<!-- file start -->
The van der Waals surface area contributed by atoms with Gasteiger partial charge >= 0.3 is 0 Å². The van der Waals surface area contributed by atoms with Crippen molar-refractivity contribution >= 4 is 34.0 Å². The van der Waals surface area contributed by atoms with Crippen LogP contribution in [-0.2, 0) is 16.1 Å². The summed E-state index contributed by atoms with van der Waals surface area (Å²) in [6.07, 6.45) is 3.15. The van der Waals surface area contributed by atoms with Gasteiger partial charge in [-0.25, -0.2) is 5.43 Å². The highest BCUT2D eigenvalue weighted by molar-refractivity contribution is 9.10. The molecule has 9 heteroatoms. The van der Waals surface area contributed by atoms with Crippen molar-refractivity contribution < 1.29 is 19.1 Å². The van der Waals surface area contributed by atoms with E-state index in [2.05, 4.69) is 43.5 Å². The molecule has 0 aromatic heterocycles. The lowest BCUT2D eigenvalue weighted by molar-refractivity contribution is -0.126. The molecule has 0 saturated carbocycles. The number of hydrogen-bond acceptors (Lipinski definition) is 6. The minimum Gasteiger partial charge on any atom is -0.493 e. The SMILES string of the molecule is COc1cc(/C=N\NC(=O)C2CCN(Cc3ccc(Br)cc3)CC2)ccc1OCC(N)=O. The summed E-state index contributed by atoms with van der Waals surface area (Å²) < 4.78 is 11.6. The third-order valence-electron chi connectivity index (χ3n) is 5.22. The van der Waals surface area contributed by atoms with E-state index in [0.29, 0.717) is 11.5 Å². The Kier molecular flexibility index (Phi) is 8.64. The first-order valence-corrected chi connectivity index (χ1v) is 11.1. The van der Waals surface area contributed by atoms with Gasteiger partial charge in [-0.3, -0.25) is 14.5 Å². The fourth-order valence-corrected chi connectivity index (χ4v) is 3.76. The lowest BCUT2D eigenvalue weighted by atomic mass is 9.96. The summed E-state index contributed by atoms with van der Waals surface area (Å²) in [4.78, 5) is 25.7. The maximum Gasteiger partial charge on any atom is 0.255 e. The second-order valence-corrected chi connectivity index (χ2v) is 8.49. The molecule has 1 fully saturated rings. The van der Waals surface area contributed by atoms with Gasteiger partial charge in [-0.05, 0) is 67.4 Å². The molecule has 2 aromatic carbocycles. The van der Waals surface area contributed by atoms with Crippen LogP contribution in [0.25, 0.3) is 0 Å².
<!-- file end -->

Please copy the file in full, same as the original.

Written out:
The van der Waals surface area contributed by atoms with Gasteiger partial charge >= 0.3 is 0 Å². The van der Waals surface area contributed by atoms with Crippen molar-refractivity contribution >= 4 is 34.0 Å². The van der Waals surface area contributed by atoms with Crippen LogP contribution in [-0.2, 0) is 16.1 Å². The summed E-state index contributed by atoms with van der Waals surface area (Å²) in [6.07, 6.45) is 3.15. The van der Waals surface area contributed by atoms with Gasteiger partial charge in [-0.25, -0.2) is 5.43 Å². The highest BCUT2D eigenvalue weighted by molar-refractivity contribution is 9.10. The molecule has 9 heteroatoms. The van der Waals surface area contributed by atoms with Crippen molar-refractivity contribution < 1.29 is 19.1 Å². The van der Waals surface area contributed by atoms with E-state index in [2.05, 4.69) is 43.5 Å². The molecule has 0 aromatic heterocycles. The lowest BCUT2D eigenvalue weighted by molar-refractivity contribution is -0.126. The molecule has 0 saturated carbocycles. The number of hydrogen-bond acceptors (Lipinski definition) is 6. The minimum Gasteiger partial charge on any atom is -0.493 e. The SMILES string of the molecule is COc1cc(/C=N\NC(=O)C2CCN(Cc3ccc(Br)cc3)CC2)ccc1OCC(N)=O. The summed E-state index contributed by atoms with van der Waals surface area (Å²) < 4.78 is 11.6. The third-order valence-electron chi connectivity index (χ3n) is 5.22. The van der Waals surface area contributed by atoms with E-state index in [0.29, 0.717) is 11.5 Å². The Kier molecular flexibility index (Phi) is 8.64. The first-order valence-corrected chi connectivity index (χ1v) is 11.1. The van der Waals surface area contributed by atoms with Gasteiger partial charge in [-0.3, -0.25) is 14.5 Å². The fourth-order valence-corrected chi connectivity index (χ4v) is 3.76. The lowest BCUT2D eigenvalue weighted by atomic mass is 9.96. The summed E-state index contributed by atoms with van der Waals surface area (Å²) in [4.78, 5) is 25.7. The maximum Gasteiger partial charge on any atom is 0.255 e. The second-order valence-corrected chi connectivity index (χ2v) is 8.49. The molecule has 1 fully saturated rings. The van der Waals surface area contributed by atoms with Gasteiger partial charge in [-0.05, 0) is 67.4 Å². The molecule has 2 aromatic carbocycles. The van der Waals surface area contributed by atoms with Crippen LogP contribution in [0.25, 0.3) is 0 Å².